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Can exercise help me cope with asbestosis?

26 February 2015

Shortness of breath often limits what people with asbestosis can do. Everyday life can become much harder when daily activities like walking or climbing stairs become difficult.

Performing gentle exercises can help and improve overall fitness and well-being, which may help some people cope better with asbestosis.

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A study published in November 2014 – ‘Exercise training for asbestos-related and other dust-related respiratory diseases: a randomised controlled trial’ – provided compelling evidence for the benefits of exercise training in people with dust-related pleural and interstitial respiratory diseases. The study also suggested that these people should be included in pulmonary rehabilitation programmes.

Participants in the study had a diagnosis of a dust-related respiratory disease, including asbestosis and asbestos related pleural disease. They were recruited and randomised to take part in an eight-week exercise training group or a control group that was given normal care. The study was funded by a competitive grant from the Workers’ Compensation Dust Diseases Board (DDB) of New South Wales, Australia.

The randomised controlled trial demonstrated that exercise improved short and long-term exercise capacity and health-related quality of life in people with dust-related pleural and interstitial respiratory diseases, such as asbestosis.

Asbestosis can occur in individuals who have had exposure to high levels of asbestos over many years. The asbestos fibres permanently damage the alveoli (air sacks which supply oxygen to the bloodstream) in the lungs. Breathlessness can be a symptom of the lung disease and can seriously affect everyday life.

The problem with breathlessness is that it can cause inactivity, which can worsen the condition. A person feels breathless so they alter their behaviour to avoid those activities that make them breathless. This leads to a less active life that causes muscle wastage. The weaker muscles use more oxygen and are less efficient, which leads to more breathlessness and further inactivity.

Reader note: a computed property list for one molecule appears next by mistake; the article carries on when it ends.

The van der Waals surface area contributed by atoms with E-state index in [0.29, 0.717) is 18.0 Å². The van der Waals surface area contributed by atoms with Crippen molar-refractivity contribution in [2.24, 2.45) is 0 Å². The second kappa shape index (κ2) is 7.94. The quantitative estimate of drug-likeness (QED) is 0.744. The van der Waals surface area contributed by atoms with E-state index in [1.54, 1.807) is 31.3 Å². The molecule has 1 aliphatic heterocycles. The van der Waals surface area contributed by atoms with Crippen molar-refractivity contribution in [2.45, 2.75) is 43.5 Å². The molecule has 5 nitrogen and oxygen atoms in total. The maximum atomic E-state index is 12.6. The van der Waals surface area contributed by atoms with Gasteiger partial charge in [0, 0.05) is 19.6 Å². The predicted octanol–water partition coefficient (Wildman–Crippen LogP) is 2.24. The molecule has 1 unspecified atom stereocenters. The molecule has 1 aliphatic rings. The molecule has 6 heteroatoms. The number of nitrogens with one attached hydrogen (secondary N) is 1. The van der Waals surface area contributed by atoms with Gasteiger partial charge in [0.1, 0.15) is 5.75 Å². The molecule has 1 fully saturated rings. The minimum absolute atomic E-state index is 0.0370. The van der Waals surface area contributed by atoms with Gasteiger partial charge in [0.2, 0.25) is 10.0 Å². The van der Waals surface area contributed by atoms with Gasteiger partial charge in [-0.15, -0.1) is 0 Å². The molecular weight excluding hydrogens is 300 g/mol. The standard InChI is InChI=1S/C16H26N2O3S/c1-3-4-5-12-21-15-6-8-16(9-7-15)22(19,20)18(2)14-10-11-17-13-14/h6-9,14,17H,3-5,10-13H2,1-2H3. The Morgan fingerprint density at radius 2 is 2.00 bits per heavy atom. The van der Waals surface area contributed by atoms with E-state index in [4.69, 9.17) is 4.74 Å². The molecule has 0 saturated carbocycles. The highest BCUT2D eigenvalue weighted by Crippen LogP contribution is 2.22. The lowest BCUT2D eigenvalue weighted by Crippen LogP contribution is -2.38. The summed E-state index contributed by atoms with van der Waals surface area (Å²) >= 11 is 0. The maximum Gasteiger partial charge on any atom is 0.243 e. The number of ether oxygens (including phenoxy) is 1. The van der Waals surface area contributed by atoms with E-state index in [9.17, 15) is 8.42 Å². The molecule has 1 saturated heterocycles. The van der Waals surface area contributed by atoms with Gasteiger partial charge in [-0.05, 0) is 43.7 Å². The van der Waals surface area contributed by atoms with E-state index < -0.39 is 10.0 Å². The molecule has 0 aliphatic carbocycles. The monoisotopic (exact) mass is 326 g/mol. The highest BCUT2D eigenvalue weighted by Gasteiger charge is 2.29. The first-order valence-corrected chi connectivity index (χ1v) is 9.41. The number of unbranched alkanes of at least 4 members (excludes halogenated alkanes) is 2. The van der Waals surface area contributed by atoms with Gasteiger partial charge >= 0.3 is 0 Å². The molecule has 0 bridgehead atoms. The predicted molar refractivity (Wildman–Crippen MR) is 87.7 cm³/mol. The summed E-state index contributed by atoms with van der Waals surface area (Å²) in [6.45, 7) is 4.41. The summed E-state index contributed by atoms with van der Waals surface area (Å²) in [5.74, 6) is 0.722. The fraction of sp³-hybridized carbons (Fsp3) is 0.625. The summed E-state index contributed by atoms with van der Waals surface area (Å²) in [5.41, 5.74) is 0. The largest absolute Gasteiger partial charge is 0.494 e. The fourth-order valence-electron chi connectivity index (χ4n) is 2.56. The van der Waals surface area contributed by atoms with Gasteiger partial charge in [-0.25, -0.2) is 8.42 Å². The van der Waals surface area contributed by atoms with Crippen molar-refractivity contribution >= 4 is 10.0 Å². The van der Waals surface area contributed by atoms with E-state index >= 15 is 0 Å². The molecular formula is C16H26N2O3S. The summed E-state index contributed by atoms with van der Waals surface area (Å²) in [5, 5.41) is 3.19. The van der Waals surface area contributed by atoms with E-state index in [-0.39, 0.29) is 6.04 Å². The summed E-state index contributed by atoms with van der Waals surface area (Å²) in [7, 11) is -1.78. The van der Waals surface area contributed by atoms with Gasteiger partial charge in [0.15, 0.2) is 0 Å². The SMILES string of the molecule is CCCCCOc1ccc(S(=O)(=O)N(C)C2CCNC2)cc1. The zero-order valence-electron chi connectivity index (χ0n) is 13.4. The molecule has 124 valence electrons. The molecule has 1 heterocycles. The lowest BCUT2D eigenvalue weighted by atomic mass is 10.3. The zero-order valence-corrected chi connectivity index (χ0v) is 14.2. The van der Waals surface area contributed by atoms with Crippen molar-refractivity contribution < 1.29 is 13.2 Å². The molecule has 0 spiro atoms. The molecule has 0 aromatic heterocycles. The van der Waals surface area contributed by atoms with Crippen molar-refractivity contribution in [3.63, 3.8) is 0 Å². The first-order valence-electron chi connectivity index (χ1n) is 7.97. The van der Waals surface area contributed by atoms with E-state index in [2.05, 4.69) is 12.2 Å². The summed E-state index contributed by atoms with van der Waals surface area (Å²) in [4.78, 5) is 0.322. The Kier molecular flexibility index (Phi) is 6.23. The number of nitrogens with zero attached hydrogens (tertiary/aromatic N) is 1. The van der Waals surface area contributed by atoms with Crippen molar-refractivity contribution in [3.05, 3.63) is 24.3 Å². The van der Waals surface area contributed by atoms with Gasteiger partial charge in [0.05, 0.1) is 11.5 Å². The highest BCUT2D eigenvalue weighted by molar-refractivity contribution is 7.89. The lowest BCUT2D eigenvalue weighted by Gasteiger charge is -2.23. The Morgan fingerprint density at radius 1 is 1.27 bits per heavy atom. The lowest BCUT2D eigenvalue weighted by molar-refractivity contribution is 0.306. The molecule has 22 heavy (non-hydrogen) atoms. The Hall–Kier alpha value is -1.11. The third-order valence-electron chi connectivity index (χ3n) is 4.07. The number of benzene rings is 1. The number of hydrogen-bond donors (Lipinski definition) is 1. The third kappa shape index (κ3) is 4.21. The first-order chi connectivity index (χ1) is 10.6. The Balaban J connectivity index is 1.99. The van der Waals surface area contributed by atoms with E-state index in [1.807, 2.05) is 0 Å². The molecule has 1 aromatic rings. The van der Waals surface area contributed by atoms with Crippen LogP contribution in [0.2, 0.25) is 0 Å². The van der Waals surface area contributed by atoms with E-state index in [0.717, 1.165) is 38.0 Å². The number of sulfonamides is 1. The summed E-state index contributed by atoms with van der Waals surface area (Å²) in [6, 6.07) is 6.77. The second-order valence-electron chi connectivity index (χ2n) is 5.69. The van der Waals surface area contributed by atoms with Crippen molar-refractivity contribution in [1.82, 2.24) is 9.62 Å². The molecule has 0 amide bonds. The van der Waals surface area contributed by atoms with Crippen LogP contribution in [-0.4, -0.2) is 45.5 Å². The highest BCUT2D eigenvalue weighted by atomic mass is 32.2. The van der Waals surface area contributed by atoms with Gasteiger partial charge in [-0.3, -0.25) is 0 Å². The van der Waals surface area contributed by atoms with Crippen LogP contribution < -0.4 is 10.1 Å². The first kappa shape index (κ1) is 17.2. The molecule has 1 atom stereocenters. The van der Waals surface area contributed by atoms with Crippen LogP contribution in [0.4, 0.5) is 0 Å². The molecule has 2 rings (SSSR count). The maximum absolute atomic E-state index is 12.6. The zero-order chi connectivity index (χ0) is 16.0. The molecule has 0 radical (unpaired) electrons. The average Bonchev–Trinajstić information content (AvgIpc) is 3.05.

This can be avoided through gentle exercise to help the body deliver more oxygen to the muscles and make them more efficient. It can help a person control their breathlessness and boost confidence to try more activities, which improves their quality of life.

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There are lots of different ways to exercise but before embarking on any form of physical activity a person should consult their doctor, nurse or health specialist. Health professions will be able to help people gain access to appropriate forms of exercise suitable for their condition, symptoms and interests.

Exercise could take the form of home exercises in front of the television, within community groups and clubs, or simply regular walks.

A safe and easy way to start suitable exercise for the lungs is through a pulmonary rehabilitation programme or to consult a specialist respiratory instructor. Both these can be accessed by simply asking a healthcare professional for information.

Specialist respiratory exercises for the lungs can take the form of:

Upper-body exercises: the muscles in the upper body are important for breathing, as well as daily activities. Arm and chest exercises might include turning a crank against resistance, or simply repetitively lifting the arms against gravity.

Lower-body exercises: these exercises vary from walking on a treadmill or around a track to more intense stair climbing. Although it might be thought that upper body exercises are more important for improving lung function, studies suggest that leg exercises are crucial for respiratory health.

Exercises for breathing muscles: breathing through a mouthpiece against resistance during rehab may increase the strength of the breathing muscles. However, these exercises are infrequently used and should only be done under medical supervision, but may help people with very weak breathing muscles.

Strength training: most respiratory exercises focus on building endurance but strength training, like lifting light weights, has been shown to increase muscle strength. This can aid the flow of oxygen around the body and improve lung efficiency, which will easy breathing problems.

Further reading:

Research article: ‘Exercise training for asbestos-related and other dust-related respiratory diseases: a randomised controlled trial’  Published: 18 November 2014

British Lung Foundation: Exercise with a lung condition


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